consent has not been inferred"). [Note 4] The Federal District Court has determined that, in this case, the question of waiver "hinge[s] entirely on the meaning of ambiguous terms [in G. L. c. 258] and therefore requires interpretation by the state court in light of the legislative intent. In such case, the question of waiver may thereby be determined by an issue of state law appropriately decided by the state's highest court." Irwin v. Calhoun, 522 F. Supp. 576, 585 (D. Mass. 1981), citing Parden v. Terminal Ry. of the Ala. Docks Dep't, 377 U.S. 184, 194-195 (1964), and Ford Motor Co. v. Department of Treasury of Ind., supra at 465-466. See and compare Marrapese v. Rhode Island, 500 F. Supp. 1207, 1213 n.13 (D. R.I. 1980). We undertake to answer the question certified to us on that narrow basis alone.
2. Claims against the Commonwealth, 1879-1973. At the time St. 1978, c. 512, Section 15, was enacted, the Commonwealth's common law sovereign immunity had been abrogated for nearly one century as to certain claims. Statute 1879, c. 255, Section 1, provided: "The superior court shall have jurisdiction of all claims against the Commonwealth, which are founded on contract for the payment of money, or which may have arisen under . . . [former statutory provisions relating to the management of railroads, see McArthur Bros. v. Commonwealth, 197 Mass. 137 , 138 (1908)], and petitions setting forth such claims may be brought before said court sitting for the county of Suffolk, and shall be returnable on the return day of any regular term thereof." See Pub. Sts. c. 195, Section 1 (1882) (retaining the jurisdictional provision and deleting reference to former railroad management provisions). Following close upon our decisions rejecting
a contract claim not founded on the payment of money, Wesson v. Commonwealth, 144 Mass. 60 (1887), and holding that the statute did not permit recovery to reimburse a town for certain expenditures, Milford v. Commonwealth, 144 Mass. 64 (1887), the Legislature amended Pub. Sts. c. 195, Section 1 (1882), as follows: "The superior court shall have jurisdiction of all claims against the Commonwealth, whether at law or in equity . . . and all claims shall be subject to the same set off and recoupment as they would be if the Commonwealth was a private person . . . ." St. 1887, c. 246. We construed this amendment as demonstrating a legislative intent "to extend the jurisdiction of the courts to claims which had not been included in the previous statute, such as those which had been considered in [Wesson, supra, Milford, supra], but not necessarily to claims of a different and distinct character." Murdock Parlor Grate Co. v. Commonwealth, 152 Mass. 28 , 30 (1890). We held that Pub. Sts. c. 195 (1882), as amended, did not mean to extend the jurisdiction of the Superior Court to include tort claims against the Commonwealth, but rather "to provide a convenient tribunal for the determination of claims of the character which civilized governments have always recognized." Id. at 31-33. See Nash v. Commonwealth, 174 Mass. 335 , 338 (1899); McArthur Bros. v. Commonwealth, 197 Mass. 137 , 138-139 (1908); Burroughs v. Commonwealth, 224 Mass. 28 , 29 (1916); Glickman, v. Commonwealth, 244 Mass. 148 , 150 (1923).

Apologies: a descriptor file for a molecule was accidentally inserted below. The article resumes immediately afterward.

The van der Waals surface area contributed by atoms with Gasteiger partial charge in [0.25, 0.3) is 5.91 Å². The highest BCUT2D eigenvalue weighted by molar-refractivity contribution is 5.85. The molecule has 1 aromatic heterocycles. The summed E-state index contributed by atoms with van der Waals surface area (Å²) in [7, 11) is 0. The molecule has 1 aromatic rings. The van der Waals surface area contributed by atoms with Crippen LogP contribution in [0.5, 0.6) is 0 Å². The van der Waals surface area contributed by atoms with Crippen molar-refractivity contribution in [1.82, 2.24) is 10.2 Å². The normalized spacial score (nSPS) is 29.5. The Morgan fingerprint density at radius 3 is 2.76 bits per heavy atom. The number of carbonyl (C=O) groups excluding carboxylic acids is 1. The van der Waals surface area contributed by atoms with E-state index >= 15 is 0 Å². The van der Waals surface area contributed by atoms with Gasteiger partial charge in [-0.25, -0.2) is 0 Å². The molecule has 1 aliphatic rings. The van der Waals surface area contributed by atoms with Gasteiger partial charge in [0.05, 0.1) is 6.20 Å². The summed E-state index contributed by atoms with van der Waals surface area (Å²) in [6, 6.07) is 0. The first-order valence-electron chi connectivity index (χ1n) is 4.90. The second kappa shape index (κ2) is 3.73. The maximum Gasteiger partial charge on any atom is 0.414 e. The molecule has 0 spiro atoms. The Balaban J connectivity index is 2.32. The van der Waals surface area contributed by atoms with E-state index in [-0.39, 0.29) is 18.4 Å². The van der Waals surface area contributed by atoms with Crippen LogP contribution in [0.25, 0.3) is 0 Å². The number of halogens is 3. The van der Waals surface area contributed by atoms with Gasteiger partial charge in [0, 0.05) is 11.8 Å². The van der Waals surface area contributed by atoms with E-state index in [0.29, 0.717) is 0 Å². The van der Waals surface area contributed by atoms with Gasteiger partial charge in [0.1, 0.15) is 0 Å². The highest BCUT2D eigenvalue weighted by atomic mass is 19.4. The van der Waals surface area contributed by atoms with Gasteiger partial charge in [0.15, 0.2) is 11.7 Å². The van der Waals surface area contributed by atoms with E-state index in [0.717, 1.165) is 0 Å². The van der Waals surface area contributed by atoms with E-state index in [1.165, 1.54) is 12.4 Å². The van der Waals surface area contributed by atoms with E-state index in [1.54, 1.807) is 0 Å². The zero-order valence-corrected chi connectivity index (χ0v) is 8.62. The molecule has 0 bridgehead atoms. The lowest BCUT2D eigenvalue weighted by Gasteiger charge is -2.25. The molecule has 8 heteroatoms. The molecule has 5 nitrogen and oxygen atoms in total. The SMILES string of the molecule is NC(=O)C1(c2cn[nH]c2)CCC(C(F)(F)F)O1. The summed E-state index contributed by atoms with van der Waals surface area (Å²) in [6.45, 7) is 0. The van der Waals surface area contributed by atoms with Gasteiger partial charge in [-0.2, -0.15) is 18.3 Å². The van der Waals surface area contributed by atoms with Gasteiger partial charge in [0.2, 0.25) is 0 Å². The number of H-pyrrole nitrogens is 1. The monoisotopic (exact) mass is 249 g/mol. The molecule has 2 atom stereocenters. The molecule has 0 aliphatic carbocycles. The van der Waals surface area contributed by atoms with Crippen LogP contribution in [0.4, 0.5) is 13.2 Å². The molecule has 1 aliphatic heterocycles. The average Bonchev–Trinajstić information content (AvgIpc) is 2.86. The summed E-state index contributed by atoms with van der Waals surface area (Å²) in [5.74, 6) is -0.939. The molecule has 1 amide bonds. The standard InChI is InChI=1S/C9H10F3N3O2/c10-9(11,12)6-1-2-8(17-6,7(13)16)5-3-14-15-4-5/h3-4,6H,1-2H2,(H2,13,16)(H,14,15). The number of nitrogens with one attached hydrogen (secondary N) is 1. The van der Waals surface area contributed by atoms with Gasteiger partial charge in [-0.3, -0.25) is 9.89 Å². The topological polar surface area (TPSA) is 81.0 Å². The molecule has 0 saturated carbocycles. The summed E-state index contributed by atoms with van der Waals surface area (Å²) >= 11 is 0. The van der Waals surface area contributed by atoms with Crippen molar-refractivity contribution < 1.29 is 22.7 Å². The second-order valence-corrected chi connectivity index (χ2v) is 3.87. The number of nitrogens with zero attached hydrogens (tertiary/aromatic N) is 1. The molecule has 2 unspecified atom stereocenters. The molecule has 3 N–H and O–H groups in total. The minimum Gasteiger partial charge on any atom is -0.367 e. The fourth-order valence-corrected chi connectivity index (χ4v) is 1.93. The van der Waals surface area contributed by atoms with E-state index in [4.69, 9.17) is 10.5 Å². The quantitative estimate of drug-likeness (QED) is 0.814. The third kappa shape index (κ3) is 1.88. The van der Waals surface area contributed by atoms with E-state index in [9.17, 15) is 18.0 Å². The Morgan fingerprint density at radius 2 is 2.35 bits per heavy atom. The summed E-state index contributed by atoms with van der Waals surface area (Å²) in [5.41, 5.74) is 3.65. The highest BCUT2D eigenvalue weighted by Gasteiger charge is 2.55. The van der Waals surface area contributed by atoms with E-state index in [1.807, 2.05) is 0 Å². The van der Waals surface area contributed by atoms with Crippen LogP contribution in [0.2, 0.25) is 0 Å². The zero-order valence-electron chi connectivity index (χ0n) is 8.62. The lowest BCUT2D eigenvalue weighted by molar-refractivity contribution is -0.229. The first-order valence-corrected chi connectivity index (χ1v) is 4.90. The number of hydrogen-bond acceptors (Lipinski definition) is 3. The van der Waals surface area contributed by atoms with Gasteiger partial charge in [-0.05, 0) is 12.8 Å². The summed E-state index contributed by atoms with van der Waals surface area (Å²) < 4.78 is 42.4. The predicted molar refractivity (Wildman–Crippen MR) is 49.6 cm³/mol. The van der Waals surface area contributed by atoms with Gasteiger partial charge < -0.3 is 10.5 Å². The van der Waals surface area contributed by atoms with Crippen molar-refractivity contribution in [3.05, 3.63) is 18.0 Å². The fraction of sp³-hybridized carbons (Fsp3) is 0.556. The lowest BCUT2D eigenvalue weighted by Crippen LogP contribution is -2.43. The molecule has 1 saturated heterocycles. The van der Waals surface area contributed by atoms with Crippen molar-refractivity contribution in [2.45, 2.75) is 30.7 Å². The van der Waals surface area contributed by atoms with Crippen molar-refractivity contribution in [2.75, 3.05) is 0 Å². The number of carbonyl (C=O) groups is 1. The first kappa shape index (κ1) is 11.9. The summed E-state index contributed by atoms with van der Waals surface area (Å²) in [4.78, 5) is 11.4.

Public Statues c. 195 (1882) was recodified in 1902 as R. L. c. 201 and in 1921 as G. L. c. 258. The statute was amended several times between 1887 and 1978. Each version, however, retained a provision conferring jurisdiction of claims, with exceptions not here material, on the Superior Court. [Note 5] In a 1908 decision, reviewing the then